Henderson & Groth - e-Medicine

Background: Human Babesiosis is an intra-erythrocytic parasitic infection caused by protozoa of the genus Babesia and transmitted through the bite of the Ixodes tick. The disease most severely affects the elderly, immunocompromised and splenectomized but is usually an asymptomatic infection in healthy individuals.

Pathophysiology: The parasite only infects red blood cells. This leads to a significant effect on the hematological system, including hemolytic anemia, thrombocytopenia and atypical lymphocyte formation. Due to alterations in the red cell membrane, deformability decreases, cytoadherence increases and respiratory distress, in the form of the acute respiratory distress syndrome (ARDS), may develop in those most severely effected.


  • In the US: Babesiosis is a disease that is limited to those who live in or have recently traveled to the Northeastern United States. Few cases have been reported in California, Washington, Wisconsin and Georgia. Hundreds of cases have been reported since the first domestic case of human Babesiosis was reported in 1966. An increasing trend over the past thirty years is thought to be due to restocking the deer population, curtailment of hunting and an increase in outdoor recreational activities. Although the most life-threatening cases occur in the elderly, immunocompromised, and splenectomized, most cases are asymptomatic, which may result in under-reporting of the disease across all age groups.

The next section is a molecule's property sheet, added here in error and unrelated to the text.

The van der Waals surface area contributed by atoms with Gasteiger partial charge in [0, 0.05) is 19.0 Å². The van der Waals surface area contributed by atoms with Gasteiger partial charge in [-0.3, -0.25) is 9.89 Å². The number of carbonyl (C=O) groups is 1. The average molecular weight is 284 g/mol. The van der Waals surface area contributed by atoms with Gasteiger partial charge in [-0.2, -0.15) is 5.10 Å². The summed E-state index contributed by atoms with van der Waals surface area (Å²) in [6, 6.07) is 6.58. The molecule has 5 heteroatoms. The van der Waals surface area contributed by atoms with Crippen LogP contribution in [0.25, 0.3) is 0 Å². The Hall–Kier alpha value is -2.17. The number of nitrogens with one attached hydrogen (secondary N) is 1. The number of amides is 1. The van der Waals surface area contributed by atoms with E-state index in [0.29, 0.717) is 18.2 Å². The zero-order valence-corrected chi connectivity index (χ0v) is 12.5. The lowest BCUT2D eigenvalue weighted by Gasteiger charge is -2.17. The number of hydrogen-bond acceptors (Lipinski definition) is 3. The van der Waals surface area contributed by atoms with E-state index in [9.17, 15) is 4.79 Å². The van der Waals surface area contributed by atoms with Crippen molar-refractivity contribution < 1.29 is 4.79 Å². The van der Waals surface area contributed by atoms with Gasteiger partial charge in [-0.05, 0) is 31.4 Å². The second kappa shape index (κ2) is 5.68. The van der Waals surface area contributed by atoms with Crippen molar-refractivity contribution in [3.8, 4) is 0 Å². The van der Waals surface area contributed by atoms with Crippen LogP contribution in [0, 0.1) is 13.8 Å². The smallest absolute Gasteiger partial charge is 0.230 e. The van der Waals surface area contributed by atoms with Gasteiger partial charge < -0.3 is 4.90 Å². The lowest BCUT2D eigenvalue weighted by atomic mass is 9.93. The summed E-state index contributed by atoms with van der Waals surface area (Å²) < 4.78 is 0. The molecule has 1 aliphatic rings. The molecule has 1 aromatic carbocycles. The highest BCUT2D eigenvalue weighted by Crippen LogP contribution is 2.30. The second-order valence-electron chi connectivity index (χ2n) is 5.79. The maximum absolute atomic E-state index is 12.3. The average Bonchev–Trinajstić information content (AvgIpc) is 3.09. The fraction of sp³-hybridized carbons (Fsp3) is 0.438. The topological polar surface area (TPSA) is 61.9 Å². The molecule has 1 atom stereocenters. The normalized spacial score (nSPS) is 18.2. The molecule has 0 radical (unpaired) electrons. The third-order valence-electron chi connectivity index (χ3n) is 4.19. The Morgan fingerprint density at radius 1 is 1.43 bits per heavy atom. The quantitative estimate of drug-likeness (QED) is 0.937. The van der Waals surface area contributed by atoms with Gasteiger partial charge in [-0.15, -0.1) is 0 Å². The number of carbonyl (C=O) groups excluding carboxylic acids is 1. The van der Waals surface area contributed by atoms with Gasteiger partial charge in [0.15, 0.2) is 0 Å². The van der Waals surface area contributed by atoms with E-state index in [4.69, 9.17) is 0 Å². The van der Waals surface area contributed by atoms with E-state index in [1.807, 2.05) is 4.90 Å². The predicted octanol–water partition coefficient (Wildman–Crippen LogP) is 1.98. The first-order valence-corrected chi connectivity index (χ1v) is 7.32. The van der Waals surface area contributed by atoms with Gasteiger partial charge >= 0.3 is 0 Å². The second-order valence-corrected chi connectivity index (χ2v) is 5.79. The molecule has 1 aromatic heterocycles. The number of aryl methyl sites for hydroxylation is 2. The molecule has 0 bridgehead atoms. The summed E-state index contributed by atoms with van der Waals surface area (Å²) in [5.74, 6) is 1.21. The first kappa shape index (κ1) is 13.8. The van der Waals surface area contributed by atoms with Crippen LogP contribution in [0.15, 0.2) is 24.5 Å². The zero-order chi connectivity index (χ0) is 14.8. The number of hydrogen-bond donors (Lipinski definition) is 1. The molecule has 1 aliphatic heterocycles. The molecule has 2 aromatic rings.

• Internationally: Babesiosis in Europe, caused by a different species of Babesia, is a more devastating disease. Although rare, it is symptomatic and often fatal. Like its U.S. counterpart, Babesiosis in Europe is also seen in splenectomized patients.


  • Splenectomized patients are unable to clear the infected RBCs to reduce the level of parasitemia, leading to hypoxemia and subsequent risk of cardiopulmonary arrest. In severe cases, damage to RBC membrane, decreased deformability and cytoadherence to capillaries and venules leads to pulmonary edema and respiratory failure. These respiratory problems begin after treatment has been initiated when intra-erythrocytic death of parasites has been postulated to cause sensitivity to endotoxin. Cases of hemophagocytic syndrome, generalized seizure and acute renal failure have also been reported in asplenic patients.
  • In the U.S., mortality is low. Most cases are asymptomatic and improve spontaneously without treatment. Approximately 25% of Babesiosis patients are co-infected with Lyme disease. These patients experience more severe symptoms for a longer duration than either disease alone.
  • In Europe, Babesiosis is a life-threatening disease. In this region, 84% of patients are asplenic and 53% become comatose and die. Of those rare reported cases of subclinical infection, all were determined to be infected by the same Babesia species that afflicts patients in the northeastern U.S.

Sex: The male:female ratio is about 1:1.



  • Babesiosis affects all age groups with similar frequency; however, patients over age 50 are at increased risk for severe infection and death.
  • Adequate reporting is a major problem, especially in children, due to masking by other infections and the disease's history of occurrence in elderly patients.


  • All patients report a history of travel to an endemic area between the months of May and September. This is the period during which the Ixodes tick is in its infectious nymph stage; however, most do not recall being bitten by a tick.
  • Symptoms include:



  • The causative agent of Babesiosis varies according to the geographical region.
    • In the northeastern U.S., infections are caused by B. microti, transmitted by the same Ixodes tick that transmits Lyme disease.